Doofus and the Duck present, in honour of his recent demise, a tableau in the style the great French comic book artist, Albert Uderzo, featuring the main characters of the beloved Astérix series (c. 1952-2011), starring the ABC Interpretive Dance Bandicoot as the Heroic Gaulish Warrior Astérix, and featuring the Purple Hippo as the Mighty Chief Vitalstatistix
Vale M. Uderzo. Along with your long-time partner, René Goscinny, you gave the world more laughter and joy than you could have ever imagined. Thank you.
Doofus and the Duck present, a tableau commentary on the these troubled times, based on the work of Australian artist John Brack entitled, “Collins St., 5pm (1955),” which has been updated to reflect Collins St Melbourne, 5pm 10 August 2020, featuring the Little Blue Men as Weary Office Workers
Another fine and poignant tableau from the Company, once more getting the heart of the matter through post-modern art reflexology. It is, as ever, a delight to see the Little Blue Men in action, once more in a surprisingly serious role. It is, however, the empty set that rightly takes center-stage, and it is magnificent. The Company has a certain affinity to producing wonderful minimalist works that are every bit as enticing as their larger stagings. Excellent work!
Doofus and the Duck present, the next in their series of occasional solo works, the disturbing self-portrait created by the infamous Italian painter, Michelangelo Merisi da Caravaggio, entitled, “Medusa (1597),” starring the ABC Interpretive Dance Bandicoot as the Dread Gorgon Medusa
Once again the ABC Interpretive Dance Bandicoot shows us its versatility as an actor, at one moment playing the clown (sometimes literally), and at the next giving a work of great emotional pathos and gravity, such as this Caravaggio. A difficult and uncomfortable work in the original, it is hardly less disturbing in this rendition, where the eyes seem to stare out at us with a combination of “Why?” and “Finally” in equal measure. Very well done indeed!
Doofus and the Duck present, as part of their on-going series of classic children’s book illustrations, the cover to Australian Aboriginal artist Dick Roughsey (his name was Goobalathaldin in the language of the Lardil people of Mornington Island) first book, “The Giant Devil Dingo (1973),” starring the ABC Interpretive Dance Bandicoot as The Dreamtime Devil-Dingo, Gaiya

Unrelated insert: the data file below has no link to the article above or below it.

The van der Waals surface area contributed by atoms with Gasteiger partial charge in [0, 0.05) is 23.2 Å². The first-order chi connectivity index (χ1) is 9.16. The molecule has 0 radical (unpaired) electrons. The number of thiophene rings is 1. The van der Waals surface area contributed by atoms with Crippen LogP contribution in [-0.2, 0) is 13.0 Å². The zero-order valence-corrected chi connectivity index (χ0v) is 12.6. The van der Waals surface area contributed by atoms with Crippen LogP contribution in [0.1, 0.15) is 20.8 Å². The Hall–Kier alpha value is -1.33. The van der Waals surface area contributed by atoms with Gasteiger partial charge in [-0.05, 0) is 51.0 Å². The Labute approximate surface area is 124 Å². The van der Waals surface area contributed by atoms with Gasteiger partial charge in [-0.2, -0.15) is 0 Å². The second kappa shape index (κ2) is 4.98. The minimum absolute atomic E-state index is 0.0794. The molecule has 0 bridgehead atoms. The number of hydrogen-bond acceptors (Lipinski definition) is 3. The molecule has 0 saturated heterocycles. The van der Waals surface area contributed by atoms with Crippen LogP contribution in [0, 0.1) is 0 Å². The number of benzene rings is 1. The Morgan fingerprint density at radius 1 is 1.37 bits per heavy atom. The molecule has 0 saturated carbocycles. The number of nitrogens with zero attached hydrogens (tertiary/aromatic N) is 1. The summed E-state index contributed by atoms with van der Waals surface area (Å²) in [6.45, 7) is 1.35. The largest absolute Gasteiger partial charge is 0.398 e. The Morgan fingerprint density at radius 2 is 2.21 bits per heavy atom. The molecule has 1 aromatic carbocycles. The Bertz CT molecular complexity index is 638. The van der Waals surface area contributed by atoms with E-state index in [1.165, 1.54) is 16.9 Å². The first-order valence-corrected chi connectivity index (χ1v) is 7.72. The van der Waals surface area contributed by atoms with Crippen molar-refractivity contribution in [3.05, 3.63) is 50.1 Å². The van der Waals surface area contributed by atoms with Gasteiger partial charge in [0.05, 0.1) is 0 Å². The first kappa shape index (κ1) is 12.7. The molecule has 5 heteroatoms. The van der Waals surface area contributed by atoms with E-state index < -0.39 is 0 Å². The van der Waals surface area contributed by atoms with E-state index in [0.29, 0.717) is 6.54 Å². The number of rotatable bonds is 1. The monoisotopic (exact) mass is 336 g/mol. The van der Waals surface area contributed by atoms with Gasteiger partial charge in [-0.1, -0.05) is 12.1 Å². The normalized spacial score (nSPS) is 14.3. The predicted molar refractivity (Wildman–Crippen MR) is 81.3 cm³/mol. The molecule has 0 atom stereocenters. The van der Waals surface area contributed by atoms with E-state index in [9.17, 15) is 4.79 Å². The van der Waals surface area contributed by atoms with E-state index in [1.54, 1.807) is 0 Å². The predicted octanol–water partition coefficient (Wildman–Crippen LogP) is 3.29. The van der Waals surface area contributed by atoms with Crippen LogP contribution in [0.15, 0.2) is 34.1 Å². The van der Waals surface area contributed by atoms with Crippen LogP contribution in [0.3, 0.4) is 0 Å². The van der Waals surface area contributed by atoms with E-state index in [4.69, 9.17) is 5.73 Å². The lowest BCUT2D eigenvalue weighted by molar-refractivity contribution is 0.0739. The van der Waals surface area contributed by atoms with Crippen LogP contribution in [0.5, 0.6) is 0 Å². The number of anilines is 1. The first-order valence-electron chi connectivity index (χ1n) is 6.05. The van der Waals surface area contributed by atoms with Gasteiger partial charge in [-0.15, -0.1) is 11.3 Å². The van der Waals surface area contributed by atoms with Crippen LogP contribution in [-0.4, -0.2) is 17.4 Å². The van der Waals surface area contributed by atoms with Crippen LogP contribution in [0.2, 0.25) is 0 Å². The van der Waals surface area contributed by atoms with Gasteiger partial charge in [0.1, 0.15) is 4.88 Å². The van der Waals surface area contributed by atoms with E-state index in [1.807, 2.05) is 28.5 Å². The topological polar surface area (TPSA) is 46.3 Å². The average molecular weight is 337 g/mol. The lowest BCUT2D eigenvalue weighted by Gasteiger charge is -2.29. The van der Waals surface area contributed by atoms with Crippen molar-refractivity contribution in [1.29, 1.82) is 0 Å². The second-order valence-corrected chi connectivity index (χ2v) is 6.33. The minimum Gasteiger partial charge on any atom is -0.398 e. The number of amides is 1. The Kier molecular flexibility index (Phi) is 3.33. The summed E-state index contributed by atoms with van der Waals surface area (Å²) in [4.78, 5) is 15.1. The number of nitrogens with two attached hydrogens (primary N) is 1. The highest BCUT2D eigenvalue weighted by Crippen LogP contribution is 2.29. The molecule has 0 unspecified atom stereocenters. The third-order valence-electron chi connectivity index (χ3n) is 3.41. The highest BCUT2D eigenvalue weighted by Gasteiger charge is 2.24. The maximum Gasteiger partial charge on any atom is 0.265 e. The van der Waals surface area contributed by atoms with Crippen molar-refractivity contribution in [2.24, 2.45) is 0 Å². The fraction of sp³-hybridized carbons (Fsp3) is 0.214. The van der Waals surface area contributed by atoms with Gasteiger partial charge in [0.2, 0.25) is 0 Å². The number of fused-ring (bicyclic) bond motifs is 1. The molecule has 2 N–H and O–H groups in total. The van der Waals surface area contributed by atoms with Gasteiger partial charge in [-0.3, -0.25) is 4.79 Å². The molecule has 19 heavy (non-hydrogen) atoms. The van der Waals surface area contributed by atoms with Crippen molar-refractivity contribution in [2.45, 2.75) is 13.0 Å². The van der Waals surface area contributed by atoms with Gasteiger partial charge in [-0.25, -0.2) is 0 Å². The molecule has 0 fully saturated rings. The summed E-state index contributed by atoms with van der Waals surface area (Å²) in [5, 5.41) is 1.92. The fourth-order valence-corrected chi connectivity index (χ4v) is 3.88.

Another superb work from the ABC Dance Bandicoot, this time making an appearance closer to home, though it manages to get beyond its bandicoot roots to convincingly portrait the eponymous giant, and frankly terrifying, dingo. More excellent work also from the Props Department, particularly in their treatment of the landscape.
Doofus and the Duck present their tableau of English artist Aubrey Beardsley’s illustration for the first English edition of Oscar Wilde’s one-act play “Salome,” entitled “The Peacock Skirt (1893),” starring the Duck as Salome
An exquisite and subtle representation of Beardsley’s famous pen-and-ink/woodblock print for the English publication of Wilde’s scandalous play. Here the Company Principles have given us a wonderful combination of colour and line that would have had the author swooning in delight at the richness and depth of the tableau. A beautiful depiction!
Doofus and the Duck present, in honour of the sacrifices made by choir members worldwide, their interpretation of a small part of the English antiquarian and herald William Camden’s epic scroll of the “Funeral Procession of Elizabeth I of England (1603),” starring the ABC Interpretive Dance Bandicoot as William FitzHerbert, A Fine Tenor of the Chapel Royal, and featuring the Purple Hippo as a Very Nice Boy Treble
Another touching, if slightly odd, work from the Company, though one instantly recognizable to choristers as the cover illustration to the “Oxford Book of Tudor Anthems.” The costuming is superb, however the acting is restrained, which is in perfect harmony with the source material, and it is wonderful to see some of the “lesser” members of the Company come to the fore. A fine work.
Doofus and the Duck present their tableau of a work by the famous French impressionist painter Pierre-Auguste Renoir, entitled “Le déjeuner des canotiers (1881) (trans. Luncheon of the Boating Party),” starring the ABC Interpretive Dance Bandicoot as The Beautiful Seamstress Aline Charigot, and featuring the Purple Hippo as the Famous Actress and Model Ellen Andrée
The Company returns to France in the late 19th Century with verve, style, and wit, not to mention a gorgeous blaze of colour. The Company principals are at the top of their form–Doofus is wonderfully nonchalant as Mms Fournaise–and the staging and design creatives have given us a superb feast for the eyes that well match M. Renoir’s original. Enchanting!